Lots of activity although most were pretty small. Saw multiple (7?) natural soft windslabs on Climax Chutes, Schuylkill, Schuylkill sub peak above Pittsburg, one on SE face of Augusta. All appeared to have slid on interface layer. All were D1. One slide in Redwell (West side) that I did not get a good look at but could’ve been D2. Most looked like they had slid mid-storm and had filled in again.

Weather: Warm in the morning and cooled off right around noon. SW Winds picked up (Moderate) with periods of blowing snow.
Snowpack: The snowpack on northerly slopes was yelling at us. Lots of collapses and cracking. Some collapses initiated from flats onto North slopes up to 20 meters away. As we transitioned onto more Easterly and Southerly aspects the snowpack quieted down and was generally right side up. HS on Northerly slopes was up to about 90 cm and much shallower on East and South( anywhere from 20-60 cm). Small surface crust developed in the day on East and South faces near and below treeline.

Photos:

Remote trigger cornice

Location: Crested Butte Area
Date of Observation: 12/26/2017
Name: Sam Higby

Subject: Remote trigger cornice
Aspect: North East
Elevation: 10,900

Avalanches:

Base surface was 40cm, most of the blocks and the crown were 100cm thick. Propagated around 150ft across ridge, went down into the trees and stopped. Photos below, feel free to ask me more questions.

Weather: Sunny, cool, breezy
Snowpack: In sheltered areas right at 100cm. Old snow from November was 40cm and faceting. Were on the ridge before Coneys and saw the cornice. I stopped to get my cord out to cut it and it dropped before I could do anything.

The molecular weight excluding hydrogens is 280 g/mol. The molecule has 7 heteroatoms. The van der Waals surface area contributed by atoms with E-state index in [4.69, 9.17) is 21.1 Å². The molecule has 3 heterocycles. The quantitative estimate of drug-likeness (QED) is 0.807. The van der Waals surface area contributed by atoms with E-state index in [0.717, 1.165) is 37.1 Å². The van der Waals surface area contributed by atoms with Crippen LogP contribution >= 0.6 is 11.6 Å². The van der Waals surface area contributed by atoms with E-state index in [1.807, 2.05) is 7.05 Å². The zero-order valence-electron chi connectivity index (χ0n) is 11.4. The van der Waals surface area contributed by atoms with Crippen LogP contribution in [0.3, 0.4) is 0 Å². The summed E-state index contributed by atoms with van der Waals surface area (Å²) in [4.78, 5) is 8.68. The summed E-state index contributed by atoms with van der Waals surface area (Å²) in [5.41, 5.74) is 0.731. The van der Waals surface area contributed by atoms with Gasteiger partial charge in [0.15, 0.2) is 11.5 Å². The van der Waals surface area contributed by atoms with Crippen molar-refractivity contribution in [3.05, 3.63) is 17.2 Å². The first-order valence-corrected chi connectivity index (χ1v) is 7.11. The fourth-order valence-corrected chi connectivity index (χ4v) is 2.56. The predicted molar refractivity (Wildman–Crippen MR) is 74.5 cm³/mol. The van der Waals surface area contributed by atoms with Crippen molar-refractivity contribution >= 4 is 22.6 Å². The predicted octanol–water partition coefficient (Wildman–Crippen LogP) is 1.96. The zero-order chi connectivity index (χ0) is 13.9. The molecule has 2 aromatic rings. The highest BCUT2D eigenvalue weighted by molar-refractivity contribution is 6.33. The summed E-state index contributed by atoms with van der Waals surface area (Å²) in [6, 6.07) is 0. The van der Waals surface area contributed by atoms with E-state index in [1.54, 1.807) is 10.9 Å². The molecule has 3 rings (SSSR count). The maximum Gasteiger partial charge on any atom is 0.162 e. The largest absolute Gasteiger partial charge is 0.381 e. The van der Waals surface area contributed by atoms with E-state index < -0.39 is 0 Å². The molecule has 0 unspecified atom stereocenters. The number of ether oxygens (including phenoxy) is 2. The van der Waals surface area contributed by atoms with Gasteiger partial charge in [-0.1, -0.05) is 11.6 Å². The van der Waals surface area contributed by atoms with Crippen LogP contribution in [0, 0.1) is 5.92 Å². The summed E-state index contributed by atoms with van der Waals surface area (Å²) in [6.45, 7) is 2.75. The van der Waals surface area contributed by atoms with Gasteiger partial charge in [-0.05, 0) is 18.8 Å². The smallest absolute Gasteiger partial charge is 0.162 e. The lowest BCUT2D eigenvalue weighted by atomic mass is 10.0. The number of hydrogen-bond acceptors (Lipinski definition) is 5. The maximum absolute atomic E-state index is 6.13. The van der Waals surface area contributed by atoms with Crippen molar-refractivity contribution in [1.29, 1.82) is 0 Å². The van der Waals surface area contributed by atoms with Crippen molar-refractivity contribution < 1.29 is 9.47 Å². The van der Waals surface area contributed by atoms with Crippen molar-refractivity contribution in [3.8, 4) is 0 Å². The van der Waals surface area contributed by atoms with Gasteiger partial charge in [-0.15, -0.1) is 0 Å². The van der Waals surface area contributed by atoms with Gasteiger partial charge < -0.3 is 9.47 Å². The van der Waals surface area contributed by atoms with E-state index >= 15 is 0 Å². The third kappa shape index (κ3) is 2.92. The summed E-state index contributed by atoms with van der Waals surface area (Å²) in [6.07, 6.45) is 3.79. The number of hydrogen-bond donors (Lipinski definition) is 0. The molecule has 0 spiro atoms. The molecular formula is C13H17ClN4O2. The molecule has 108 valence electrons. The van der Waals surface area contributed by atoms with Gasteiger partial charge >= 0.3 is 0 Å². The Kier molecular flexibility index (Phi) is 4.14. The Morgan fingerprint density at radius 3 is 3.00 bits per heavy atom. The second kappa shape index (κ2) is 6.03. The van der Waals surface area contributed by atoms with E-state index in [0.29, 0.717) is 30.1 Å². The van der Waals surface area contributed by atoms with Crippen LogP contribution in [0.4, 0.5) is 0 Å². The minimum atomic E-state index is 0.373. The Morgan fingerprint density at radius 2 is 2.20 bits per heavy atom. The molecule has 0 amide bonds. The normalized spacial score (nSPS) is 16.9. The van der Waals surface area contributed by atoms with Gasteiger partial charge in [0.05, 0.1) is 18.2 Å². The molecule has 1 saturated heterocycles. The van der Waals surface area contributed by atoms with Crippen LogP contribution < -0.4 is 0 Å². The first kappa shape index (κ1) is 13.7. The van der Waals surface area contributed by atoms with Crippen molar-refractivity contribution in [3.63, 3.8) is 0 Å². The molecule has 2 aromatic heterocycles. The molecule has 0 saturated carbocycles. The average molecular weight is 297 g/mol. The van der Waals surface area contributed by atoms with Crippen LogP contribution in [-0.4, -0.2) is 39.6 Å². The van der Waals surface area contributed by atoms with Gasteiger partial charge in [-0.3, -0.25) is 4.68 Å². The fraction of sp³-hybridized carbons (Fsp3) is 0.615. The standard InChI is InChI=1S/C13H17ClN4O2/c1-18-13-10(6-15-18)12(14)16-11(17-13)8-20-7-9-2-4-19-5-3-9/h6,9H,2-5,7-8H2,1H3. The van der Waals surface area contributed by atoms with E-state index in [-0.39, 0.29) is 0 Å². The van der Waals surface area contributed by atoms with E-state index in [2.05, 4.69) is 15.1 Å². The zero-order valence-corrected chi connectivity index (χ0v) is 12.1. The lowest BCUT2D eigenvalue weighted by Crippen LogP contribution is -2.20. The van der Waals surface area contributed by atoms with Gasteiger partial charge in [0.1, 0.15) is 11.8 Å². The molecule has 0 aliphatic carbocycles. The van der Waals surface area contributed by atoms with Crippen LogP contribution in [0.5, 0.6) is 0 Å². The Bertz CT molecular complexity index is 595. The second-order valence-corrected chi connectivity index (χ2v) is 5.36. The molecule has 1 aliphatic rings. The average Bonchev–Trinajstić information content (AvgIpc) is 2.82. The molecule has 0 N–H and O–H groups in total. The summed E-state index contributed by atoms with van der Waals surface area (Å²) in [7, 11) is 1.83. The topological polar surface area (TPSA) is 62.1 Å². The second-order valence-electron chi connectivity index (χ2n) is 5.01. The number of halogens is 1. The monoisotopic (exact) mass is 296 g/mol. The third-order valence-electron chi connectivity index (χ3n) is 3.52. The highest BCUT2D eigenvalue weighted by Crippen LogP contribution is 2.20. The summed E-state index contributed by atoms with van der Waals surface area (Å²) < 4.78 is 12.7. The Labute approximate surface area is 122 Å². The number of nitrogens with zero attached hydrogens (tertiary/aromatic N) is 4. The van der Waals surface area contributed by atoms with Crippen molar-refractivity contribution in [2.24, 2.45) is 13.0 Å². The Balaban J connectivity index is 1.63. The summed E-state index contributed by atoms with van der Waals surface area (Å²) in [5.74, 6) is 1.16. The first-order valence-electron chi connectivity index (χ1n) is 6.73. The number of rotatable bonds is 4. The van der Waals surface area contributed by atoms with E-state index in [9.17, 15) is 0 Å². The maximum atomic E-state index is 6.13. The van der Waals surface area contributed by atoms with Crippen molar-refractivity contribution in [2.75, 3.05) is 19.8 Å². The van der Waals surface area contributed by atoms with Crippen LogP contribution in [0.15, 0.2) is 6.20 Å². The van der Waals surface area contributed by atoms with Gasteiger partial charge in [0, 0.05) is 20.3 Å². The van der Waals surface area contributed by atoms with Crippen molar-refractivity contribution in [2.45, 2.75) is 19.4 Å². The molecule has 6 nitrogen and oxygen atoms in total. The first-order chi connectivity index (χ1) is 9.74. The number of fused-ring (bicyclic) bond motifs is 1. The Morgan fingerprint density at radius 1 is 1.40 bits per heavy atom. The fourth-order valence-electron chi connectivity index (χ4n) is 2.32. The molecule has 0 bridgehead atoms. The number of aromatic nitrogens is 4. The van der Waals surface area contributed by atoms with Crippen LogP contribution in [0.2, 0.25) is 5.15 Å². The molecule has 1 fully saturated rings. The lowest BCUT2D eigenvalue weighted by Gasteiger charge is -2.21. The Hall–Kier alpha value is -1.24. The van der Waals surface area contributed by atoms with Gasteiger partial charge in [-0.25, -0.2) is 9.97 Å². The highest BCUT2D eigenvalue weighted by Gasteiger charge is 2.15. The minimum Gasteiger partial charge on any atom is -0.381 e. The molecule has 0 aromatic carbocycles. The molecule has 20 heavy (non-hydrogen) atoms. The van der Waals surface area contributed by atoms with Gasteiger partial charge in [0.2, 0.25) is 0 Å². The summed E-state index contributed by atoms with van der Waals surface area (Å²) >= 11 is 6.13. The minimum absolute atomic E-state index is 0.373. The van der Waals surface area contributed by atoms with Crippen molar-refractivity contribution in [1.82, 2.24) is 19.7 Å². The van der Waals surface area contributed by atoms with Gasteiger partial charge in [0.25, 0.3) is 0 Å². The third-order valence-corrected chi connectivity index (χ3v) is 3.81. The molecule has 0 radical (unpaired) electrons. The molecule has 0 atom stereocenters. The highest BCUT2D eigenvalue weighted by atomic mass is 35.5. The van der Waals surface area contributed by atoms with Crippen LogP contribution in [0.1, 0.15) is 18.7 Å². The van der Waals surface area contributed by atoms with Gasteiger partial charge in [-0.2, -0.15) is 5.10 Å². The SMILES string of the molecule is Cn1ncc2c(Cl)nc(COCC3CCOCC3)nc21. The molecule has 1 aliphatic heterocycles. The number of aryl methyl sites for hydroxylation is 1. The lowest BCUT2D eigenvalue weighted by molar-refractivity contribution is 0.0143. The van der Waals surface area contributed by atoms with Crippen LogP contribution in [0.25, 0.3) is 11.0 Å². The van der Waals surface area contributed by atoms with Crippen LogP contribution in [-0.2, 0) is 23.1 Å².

Photos:

Anthracite avi activity after storm

Location: Kebler Pass Area
Date of Observation: 12/26/2017
Name: Eric Murrow

Subject: Anthracite avi activity after storm
Aspect: North, North East, East
Elevation: 10,000 – 11,500

Avalanches:

Numerous slides- multiple releases at top of east bowl(photo), several small rollovers half way up skinner(photo), numerous at head of Playground Basin(photos), and one remote skier triggered in Big Chute(photo)

Weather: Generally clear skies with few clouds about. Winds were light with no visible transport.
Snowpack: After the past weeks snow, sheltered terrain around the Anthracites, have settled new snow depths of 22cm to 35cm. Recent snow was still Fist hardness but certainly has begun to settle and become a bit more cohesive. In areas that saw wind deposits were definitely slab like with 4finger hardness.
Ski conditions were noticeably more supportive today. While skiing tree chute and sliver, cracks and collapsing were common. Even in well sheltered pitches. These instabilities were relegated to new/old interface, about 30cm down. We also experienced a large collapse at top of big chute. This collapse occurred below the most recent snow(this location has seen several loading events from wind prior to last weeks snow). The collapse propagated 100ish feet, basically the entire start zone of big chute. This collapse didn’t avalanche, but it did release a wind slab on furthest skiers left edge.

Photos:

Lot’s of whumps and cracking

Location: Paradise Divide Area
Date of Observation: 12/26/2017
Name: JT

Subject: Lot’s of whumps and cracking
Aspect: East
Elevation: 10,500

Avalanches:

None observed.

Weather: Windy and mostly sunny.
Snowpack: Hasty pit revealed a roughly 2-3 foot snow depth. Very slight wind crust on top. The top 3/4’s was fairly consistent and formed a really loosely bonded slab. The bottom 1/4 was straight sugar. It skied nice and was supportive to boot level. On steeper shots we noticed a lot of cracking, some cracks propagated over 10 ‘ to an adjacent slope. There really was not enough energy to make an avalanche, but I think that will change as the top portion forms into a more cohesive slab.

Photos: